06 December 2013
Strathclyde Police Eurocopter: Wiki Commons (Magnus Manske)
"This is a
black day for Glasgow."
These were the words of Alex Salmond, Scotland's first minister, last Saturday. This caught the mood as a city woke up to the news that the previous evening a police helicopter had fallen out of the sky, crashing onto a busy city centre pub.
As the world mourns Nelson Mandela, Glasgow has had its own more local tragedy. At approximately 10.25pm on Friday the local Police Scotland helicopter, a familiar sight in the city, was returning to its base, after a routine call out, when a mile or so from the heliport it suffered a catastrophic malfunction. Witnesses described it dropping like a stone, falling nose over tail, into unsuspecting regulars at the Clutha Vaults bar, who had just sat down to watch a local ska band. All in all, nine people lost their lives in the tragedy.
The days that have followed this week can only be described as a period of collective grief and disbelief. Like many others in this city I know the area and this pub well. I drive past it on my way to work and it's been strange this week to be listening to the updates on the radio while driving past the scene. As you drive past the police guarding the site you wonder what they are thinking as they grieve for their own. Seeing the cranes and floodlights at night searching for survivors you were painfully aware of families waiting for news. And coming a few weeks before Christmas only adds to the poignancy of the situation. I may not have personal connection with those lost but this is my city, my home, and as those families prepare for Christmas there is a sense that we grieve together, united in the horror of what we have seen.
When tragedies like this happen inevitably the questions arise: Where is God in this? Why them and not me? And for those most directly affected…how can I possibly go on?
As believers we start off saying we don't have all the answers, it would be futile with our finite minds to think we could. And to try and explain reason or purpose into this situation is something not even God does when given the opportunity to explain to Job the reason for his suffering (Job 38). Similarly Jesus, when asked whose sin caused the man to be born blind, points his hearers away from reading sin and judgement into specific incidents of random suffering (John 9).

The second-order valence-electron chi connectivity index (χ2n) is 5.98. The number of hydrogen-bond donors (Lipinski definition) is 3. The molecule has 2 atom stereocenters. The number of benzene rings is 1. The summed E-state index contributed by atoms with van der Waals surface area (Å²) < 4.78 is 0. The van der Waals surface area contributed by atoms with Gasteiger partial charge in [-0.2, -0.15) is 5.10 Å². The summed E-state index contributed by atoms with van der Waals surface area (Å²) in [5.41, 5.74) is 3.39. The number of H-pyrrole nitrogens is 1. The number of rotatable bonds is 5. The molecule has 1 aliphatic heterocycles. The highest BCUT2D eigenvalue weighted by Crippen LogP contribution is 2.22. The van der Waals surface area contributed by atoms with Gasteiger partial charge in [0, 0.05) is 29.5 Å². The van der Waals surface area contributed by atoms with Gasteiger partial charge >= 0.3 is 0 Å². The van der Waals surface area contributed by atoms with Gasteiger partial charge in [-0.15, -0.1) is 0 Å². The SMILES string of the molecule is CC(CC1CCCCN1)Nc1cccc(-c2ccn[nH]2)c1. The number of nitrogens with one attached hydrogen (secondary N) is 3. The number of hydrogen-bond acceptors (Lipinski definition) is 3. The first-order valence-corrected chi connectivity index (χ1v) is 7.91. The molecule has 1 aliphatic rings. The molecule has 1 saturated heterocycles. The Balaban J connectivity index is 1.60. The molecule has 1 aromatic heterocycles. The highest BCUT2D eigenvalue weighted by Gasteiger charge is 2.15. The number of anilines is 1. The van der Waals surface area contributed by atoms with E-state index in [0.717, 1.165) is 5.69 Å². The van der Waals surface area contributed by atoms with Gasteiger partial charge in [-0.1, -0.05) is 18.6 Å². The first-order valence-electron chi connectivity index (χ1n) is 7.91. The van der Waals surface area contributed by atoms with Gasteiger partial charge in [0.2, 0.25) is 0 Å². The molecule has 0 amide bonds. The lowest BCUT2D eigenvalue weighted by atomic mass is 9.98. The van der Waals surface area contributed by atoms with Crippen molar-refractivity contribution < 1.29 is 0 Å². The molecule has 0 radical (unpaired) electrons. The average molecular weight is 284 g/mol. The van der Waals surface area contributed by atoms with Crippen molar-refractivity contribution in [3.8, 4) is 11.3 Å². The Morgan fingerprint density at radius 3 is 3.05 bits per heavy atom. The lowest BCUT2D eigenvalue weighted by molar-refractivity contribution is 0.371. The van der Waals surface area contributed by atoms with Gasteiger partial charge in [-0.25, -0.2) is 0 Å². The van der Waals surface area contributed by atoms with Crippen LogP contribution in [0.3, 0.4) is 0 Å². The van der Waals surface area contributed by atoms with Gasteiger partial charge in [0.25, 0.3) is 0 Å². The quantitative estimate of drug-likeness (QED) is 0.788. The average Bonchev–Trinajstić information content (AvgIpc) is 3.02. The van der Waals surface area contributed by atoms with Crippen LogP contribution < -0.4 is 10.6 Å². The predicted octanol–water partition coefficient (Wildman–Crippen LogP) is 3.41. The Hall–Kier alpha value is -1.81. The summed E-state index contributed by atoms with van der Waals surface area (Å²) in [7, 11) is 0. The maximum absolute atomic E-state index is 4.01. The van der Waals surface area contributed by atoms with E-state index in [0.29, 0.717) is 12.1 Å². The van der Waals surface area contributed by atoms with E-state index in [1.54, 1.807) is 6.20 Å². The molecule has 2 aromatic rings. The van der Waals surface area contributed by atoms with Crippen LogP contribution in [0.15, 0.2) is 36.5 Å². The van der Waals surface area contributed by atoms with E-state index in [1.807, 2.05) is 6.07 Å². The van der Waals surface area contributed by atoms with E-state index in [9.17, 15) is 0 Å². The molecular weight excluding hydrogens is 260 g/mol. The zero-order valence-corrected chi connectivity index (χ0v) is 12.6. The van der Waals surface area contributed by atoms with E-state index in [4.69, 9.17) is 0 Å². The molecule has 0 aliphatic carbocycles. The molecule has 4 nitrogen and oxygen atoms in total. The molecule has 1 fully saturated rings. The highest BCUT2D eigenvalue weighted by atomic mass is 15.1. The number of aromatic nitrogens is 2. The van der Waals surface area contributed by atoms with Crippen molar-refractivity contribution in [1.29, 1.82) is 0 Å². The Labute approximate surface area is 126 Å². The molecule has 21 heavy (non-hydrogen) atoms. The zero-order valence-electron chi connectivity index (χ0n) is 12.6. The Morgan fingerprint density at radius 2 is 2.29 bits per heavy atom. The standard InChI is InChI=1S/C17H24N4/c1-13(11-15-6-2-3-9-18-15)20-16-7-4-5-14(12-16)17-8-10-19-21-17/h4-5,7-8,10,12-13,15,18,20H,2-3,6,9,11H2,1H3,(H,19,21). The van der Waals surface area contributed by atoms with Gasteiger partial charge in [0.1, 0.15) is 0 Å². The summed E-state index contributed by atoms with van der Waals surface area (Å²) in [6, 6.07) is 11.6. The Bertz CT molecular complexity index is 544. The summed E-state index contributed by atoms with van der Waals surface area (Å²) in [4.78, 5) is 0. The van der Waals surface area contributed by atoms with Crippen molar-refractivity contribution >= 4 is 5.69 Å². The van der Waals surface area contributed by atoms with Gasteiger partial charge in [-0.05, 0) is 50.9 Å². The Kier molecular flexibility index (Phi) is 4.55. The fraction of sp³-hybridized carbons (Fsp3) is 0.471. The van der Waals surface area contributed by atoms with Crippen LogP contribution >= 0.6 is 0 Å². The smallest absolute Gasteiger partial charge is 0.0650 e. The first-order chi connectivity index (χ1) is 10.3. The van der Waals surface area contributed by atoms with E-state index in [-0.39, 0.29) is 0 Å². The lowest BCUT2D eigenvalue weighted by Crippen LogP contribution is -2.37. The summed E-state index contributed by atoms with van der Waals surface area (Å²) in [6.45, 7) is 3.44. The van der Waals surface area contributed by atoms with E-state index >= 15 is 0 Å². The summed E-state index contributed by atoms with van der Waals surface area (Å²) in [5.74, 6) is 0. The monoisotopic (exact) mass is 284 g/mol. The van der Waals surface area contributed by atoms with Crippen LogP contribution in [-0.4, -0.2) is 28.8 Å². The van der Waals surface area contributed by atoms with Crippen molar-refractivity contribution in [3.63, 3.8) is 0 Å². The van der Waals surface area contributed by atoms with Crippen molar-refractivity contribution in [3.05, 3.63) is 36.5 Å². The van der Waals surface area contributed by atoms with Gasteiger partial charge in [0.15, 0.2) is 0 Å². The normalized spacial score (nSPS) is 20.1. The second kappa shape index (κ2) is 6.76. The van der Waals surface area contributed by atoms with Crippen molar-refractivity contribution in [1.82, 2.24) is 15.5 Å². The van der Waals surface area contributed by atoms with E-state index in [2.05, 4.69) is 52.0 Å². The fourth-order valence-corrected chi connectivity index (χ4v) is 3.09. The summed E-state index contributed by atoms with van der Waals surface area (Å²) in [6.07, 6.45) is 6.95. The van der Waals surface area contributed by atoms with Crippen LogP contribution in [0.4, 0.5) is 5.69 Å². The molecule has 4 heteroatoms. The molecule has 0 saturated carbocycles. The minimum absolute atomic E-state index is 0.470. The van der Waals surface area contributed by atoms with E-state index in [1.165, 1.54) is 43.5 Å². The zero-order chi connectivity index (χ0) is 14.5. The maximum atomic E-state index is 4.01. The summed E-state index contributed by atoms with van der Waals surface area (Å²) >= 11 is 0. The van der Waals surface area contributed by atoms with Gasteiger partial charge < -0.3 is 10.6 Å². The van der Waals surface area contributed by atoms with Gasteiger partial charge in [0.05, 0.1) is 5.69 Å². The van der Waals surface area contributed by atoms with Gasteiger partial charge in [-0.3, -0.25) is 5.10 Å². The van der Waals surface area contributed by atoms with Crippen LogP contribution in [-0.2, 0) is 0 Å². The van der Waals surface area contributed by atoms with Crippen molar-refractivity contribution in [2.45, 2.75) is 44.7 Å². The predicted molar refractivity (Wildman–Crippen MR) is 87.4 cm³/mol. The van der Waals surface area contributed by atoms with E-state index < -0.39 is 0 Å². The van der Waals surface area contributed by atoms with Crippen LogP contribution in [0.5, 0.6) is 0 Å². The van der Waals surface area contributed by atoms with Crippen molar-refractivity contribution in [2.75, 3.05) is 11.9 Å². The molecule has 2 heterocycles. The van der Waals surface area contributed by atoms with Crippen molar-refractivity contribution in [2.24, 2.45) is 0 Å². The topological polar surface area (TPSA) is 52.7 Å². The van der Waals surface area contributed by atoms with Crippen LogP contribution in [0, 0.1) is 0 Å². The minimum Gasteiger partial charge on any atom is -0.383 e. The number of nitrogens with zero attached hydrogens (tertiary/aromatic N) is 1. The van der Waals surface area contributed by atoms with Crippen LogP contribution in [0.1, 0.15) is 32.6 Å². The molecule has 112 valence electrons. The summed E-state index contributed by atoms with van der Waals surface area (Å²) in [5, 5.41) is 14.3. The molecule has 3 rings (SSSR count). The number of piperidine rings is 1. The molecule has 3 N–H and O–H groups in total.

Instead we are told to "weep with those who weep" (Romans 12:15), to walk with those who are suffering and to offer our care, support and compassion reflecting our God who defines himself by his compassion (Exodus 34:6).
Glasgow has seen this acted out over this last week. Within minutes a number of chaplains were on the scene offering practical and pastoral support. Salvation Army vans were offering cups of tea to the emergency workers and Street Pastors were offering support to the police in Glasgow city centre as they were diverted to the incident. Over the weekend services were held in the main churches offering sanctuary and space for those to grieve or simply reflect their shock on what had happened.
Through this we have started to see light overcoming darkness and glimpses of hope overcoming despair. There are incredible stories of individual heroism from those inside and the bystanders who risked their lives to rush into the building and rescue those trapped. Praise God that He puts these desires into individuals that cause them to act in such a selfless way.
The Christmas story calls us to consider the true light that overcomes the darkness and the one who can bring true, redemptive hope from the depths of despair. Perhaps this Christmas we can offer this hope to those who desperately need it.
Today the world will be remembering Nelson Mandela and his family. Let us also be mindful of those around us who have recently lost loved ones, who are living through their first Christmas without them. We can make a particular effort to support them and let our light shine.
Kieran Turner is public policy officer at Evangelical Alliance Scotland